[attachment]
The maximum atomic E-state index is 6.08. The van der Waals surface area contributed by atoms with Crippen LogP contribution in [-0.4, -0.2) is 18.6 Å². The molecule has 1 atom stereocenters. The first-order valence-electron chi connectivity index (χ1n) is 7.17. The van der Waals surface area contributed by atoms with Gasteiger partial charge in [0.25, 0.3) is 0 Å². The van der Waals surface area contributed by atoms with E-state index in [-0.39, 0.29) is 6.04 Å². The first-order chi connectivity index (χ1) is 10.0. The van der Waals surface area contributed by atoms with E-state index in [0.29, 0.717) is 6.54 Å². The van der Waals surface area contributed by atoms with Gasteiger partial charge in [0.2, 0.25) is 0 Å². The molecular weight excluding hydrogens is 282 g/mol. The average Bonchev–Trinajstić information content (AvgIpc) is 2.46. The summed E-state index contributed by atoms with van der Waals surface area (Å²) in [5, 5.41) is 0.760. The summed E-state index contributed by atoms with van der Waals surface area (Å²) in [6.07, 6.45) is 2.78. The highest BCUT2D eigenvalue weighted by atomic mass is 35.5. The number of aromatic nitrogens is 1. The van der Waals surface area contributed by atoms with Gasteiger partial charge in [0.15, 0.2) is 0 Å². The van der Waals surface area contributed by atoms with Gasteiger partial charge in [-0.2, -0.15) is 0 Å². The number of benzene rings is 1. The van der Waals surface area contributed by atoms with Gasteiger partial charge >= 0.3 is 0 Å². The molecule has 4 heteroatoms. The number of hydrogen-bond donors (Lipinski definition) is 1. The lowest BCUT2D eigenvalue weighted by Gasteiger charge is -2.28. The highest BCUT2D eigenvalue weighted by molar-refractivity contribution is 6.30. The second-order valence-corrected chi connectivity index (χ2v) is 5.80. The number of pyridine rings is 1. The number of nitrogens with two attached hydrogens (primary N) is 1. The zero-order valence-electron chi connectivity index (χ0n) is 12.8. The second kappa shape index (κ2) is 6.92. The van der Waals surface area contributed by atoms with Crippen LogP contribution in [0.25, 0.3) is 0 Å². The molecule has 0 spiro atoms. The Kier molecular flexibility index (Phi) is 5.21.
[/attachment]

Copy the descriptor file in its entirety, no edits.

The maximum atomic E-state index is 6.08. The van der Waals surface area contributed by atoms with Crippen LogP contribution in [-0.4, -0.2) is 18.6 Å². The molecule has 1 atom stereocenters. The first-order valence-electron chi connectivity index (χ1n) is 7.17. The van der Waals surface area contributed by atoms with Gasteiger partial charge in [0.25, 0.3) is 0 Å². The van der Waals surface area contributed by atoms with E-state index in [-0.39, 0.29) is 6.04 Å². The first-order chi connectivity index (χ1) is 10.0. The van der Waals surface area contributed by atoms with E-state index in [0.29, 0.717) is 6.54 Å². The van der Waals surface area contributed by atoms with Gasteiger partial charge in [0.2, 0.25) is 0 Å². The molecular weight excluding hydrogens is 282 g/mol. The average Bonchev–Trinajstić information content (AvgIpc) is 2.46. The summed E-state index contributed by atoms with van der Waals surface area (Å²) in [5, 5.41) is 0.760. The summed E-state index contributed by atoms with van der Waals surface area (Å²) in [6.07, 6.45) is 2.78. The highest BCUT2D eigenvalue weighted by atomic mass is 35.5. The number of aromatic nitrogens is 1. The van der Waals surface area contributed by atoms with Gasteiger partial charge in [0.15, 0.2) is 0 Å². The van der Waals surface area contributed by atoms with Gasteiger partial charge in [-0.2, -0.15) is 0 Å². The number of benzene rings is 1. The van der Waals surface area contributed by atoms with Gasteiger partial charge >= 0.3 is 0 Å². The molecule has 4 heteroatoms. The number of hydrogen-bond donors (Lipinski definition) is 1. The lowest BCUT2D eigenvalue weighted by Gasteiger charge is -2.28. The highest BCUT2D eigenvalue weighted by molar-refractivity contribution is 6.30. The second-order valence-corrected chi connectivity index (χ2v) is 5.80. The number of pyridine rings is 1. The number of nitrogens with two attached hydrogens (primary N) is 1. The zero-order valence-electron chi connectivity index (χ0n) is 12.8. The second kappa shape index (κ2) is 6.92. The van der Waals surface area contributed by atoms with Crippen LogP contribution in [0.25, 0.3) is 0 Å². The molecule has 0 spiro atoms. The Kier molecular flexibility index (Phi) is 5.21.